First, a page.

Nursing the acutely ill child and the child admitted for surgery

  • Helen Lewer
  • Leslie Robertson
Part of the The Essentials of Nursing book series (TEON)


An acute illness is one that occurs suddenly and is of short duration, e.g. tonsillitis, otitis media, gastro-enteritis, appendicitis. The illness is unexpected. The child may be nursed at home, or if sufficiently ill, for example, increasing dehydration in a child with gastro-enteritis, he will be admitted to hospital. Follow-up care may be required. If a child has repeated attacks of tonsillitis, misses school, or hearing becomes impaired, he may require surgery for a tonsillectomy. This can be planned. In this section guidance is given for both planned and emergency admissions and examples are given to help you plan and adjust your nursing care accordingly.


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Further reading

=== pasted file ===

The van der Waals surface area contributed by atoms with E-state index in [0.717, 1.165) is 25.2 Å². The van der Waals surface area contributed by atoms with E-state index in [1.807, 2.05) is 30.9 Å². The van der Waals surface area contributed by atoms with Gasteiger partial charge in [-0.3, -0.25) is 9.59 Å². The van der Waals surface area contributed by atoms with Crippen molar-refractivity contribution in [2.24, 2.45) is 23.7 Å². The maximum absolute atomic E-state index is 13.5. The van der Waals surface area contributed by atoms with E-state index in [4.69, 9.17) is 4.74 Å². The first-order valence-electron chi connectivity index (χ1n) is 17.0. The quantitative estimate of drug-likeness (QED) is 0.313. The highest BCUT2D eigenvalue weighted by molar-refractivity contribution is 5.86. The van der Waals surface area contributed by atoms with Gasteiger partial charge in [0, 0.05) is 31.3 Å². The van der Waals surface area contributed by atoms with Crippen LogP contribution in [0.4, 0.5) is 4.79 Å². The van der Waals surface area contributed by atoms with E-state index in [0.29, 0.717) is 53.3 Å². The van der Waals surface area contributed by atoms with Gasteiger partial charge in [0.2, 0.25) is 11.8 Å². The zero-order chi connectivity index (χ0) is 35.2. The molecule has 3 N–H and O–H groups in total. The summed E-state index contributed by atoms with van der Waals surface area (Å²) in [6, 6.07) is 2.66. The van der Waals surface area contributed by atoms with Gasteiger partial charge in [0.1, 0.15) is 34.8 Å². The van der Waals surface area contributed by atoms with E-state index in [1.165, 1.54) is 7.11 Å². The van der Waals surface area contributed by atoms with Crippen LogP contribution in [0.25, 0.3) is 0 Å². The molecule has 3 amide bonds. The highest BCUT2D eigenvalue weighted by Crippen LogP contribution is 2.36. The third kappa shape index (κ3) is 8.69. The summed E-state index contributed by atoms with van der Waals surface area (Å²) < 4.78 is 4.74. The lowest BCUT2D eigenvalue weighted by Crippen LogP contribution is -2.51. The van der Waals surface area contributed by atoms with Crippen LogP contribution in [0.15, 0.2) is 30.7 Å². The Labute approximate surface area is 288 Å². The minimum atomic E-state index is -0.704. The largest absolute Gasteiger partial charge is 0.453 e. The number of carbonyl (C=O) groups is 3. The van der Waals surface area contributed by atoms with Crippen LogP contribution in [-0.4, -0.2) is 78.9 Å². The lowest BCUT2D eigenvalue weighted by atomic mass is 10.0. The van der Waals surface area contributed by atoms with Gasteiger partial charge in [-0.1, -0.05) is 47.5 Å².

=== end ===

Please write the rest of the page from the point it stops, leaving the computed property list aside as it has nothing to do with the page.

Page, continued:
1. DHSS (1984). AIDS Interim Guidelines, Advisory Committee on Dangerous Pathogens (revised June 1986), HMSO, London.Google Scholar
  2. RCN (1985). AIDS Nursing Guidelines, 1st report of the RCN AIDS Working Party, RCN, London.Google Scholar
  3. Orem, D. (1985). Nursing Concepts of Practice, 3rd edn, McGraw-Hill, New York.Google Scholar
  4. Roper, N., Logan, W. and Tierney, A. J. (1985). The Elements of Nursing, 2nd edn, Churchill Livingstone, Edinburgh.Google Scholar
  5. Hunt, P. and Sendell, B. (1987). Nursing the Adult with a Specific Physiological Disturbance, 2nd edn, Macmillan Education, London.Google Scholar

Copyright information

© Helen Lewer and Leslie Robertson 1987

Authors and Affiliations

  • Helen Lewer
  • Leslie Robertson

There are no affiliations available

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